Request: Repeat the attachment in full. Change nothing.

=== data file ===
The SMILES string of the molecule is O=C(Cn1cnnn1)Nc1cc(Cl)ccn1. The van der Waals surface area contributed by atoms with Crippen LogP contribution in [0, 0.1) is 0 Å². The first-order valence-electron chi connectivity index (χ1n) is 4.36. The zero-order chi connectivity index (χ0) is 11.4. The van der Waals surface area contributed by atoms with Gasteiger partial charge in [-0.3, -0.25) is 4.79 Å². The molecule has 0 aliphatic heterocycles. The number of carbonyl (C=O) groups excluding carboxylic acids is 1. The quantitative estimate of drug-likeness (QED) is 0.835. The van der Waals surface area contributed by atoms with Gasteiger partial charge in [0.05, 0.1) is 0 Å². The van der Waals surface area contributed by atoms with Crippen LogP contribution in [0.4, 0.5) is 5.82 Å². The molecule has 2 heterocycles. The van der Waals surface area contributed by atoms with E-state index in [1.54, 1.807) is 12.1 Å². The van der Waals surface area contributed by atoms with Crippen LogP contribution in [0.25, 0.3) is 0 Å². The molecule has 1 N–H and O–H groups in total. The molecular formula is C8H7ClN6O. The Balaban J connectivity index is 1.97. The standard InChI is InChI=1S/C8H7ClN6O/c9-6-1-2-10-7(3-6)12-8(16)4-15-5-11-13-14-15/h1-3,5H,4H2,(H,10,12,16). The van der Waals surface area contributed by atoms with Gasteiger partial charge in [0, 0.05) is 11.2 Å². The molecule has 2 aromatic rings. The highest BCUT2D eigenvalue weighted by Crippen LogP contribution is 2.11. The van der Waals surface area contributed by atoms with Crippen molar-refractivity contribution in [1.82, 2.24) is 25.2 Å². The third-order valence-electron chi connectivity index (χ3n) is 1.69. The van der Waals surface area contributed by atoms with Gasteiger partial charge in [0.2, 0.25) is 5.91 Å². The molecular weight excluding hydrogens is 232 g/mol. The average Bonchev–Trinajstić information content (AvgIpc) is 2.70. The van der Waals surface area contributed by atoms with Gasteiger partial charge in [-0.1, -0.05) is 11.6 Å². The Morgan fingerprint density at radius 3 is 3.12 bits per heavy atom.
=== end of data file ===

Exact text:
The SMILES string of the molecule is O=C(Cn1cnnn1)Nc1cc(Cl)ccn1. The van der Waals surface area contributed by atoms with Crippen LogP contribution in [0, 0.1) is 0 Å². The first-order valence-electron chi connectivity index (χ1n) is 4.36. The zero-order chi connectivity index (χ0) is 11.4. The van der Waals surface area contributed by atoms with Gasteiger partial charge in [-0.3, -0.25) is 4.79 Å². The molecule has 0 aliphatic heterocycles. The number of carbonyl (C=O) groups excluding carboxylic acids is 1. The quantitative estimate of drug-likeness (QED) is 0.835. The van der Waals surface area contributed by atoms with Gasteiger partial charge in [0.05, 0.1) is 0 Å². The van der Waals surface area contributed by atoms with Crippen LogP contribution in [0.4, 0.5) is 5.82 Å². The molecule has 2 heterocycles. The van der Waals surface area contributed by atoms with E-state index in [1.54, 1.807) is 12.1 Å². The van der Waals surface area contributed by atoms with Crippen LogP contribution in [0.25, 0.3) is 0 Å². The molecule has 1 N–H and O–H groups in total. The molecular formula is C8H7ClN6O. The Balaban J connectivity index is 1.97. The standard InChI is InChI=1S/C8H7ClN6O/c9-6-1-2-10-7(3-6)12-8(16)4-15-5-11-13-14-15/h1-3,5H,4H2,(H,10,12,16). The van der Waals surface area contributed by atoms with Gasteiger partial charge in [0, 0.05) is 11.2 Å². The molecule has 2 aromatic rings. The highest BCUT2D eigenvalue weighted by Crippen LogP contribution is 2.11. The van der Waals surface area contributed by atoms with Crippen molar-refractivity contribution in [1.82, 2.24) is 25.2 Å². The third-order valence-electron chi connectivity index (χ3n) is 1.69. The van der Waals surface area contributed by atoms with Gasteiger partial charge in [0.2, 0.25) is 5.91 Å². The molecular weight excluding hydrogens is 232 g/mol. The average Bonchev–Trinajstić information content (AvgIpc) is 2.70. The van der Waals surface area contributed by atoms with Gasteiger partial charge in [-0.1, -0.05) is 11.6 Å². The Morgan fingerprint density at radius 3 is 3.12 bits per heavy atom.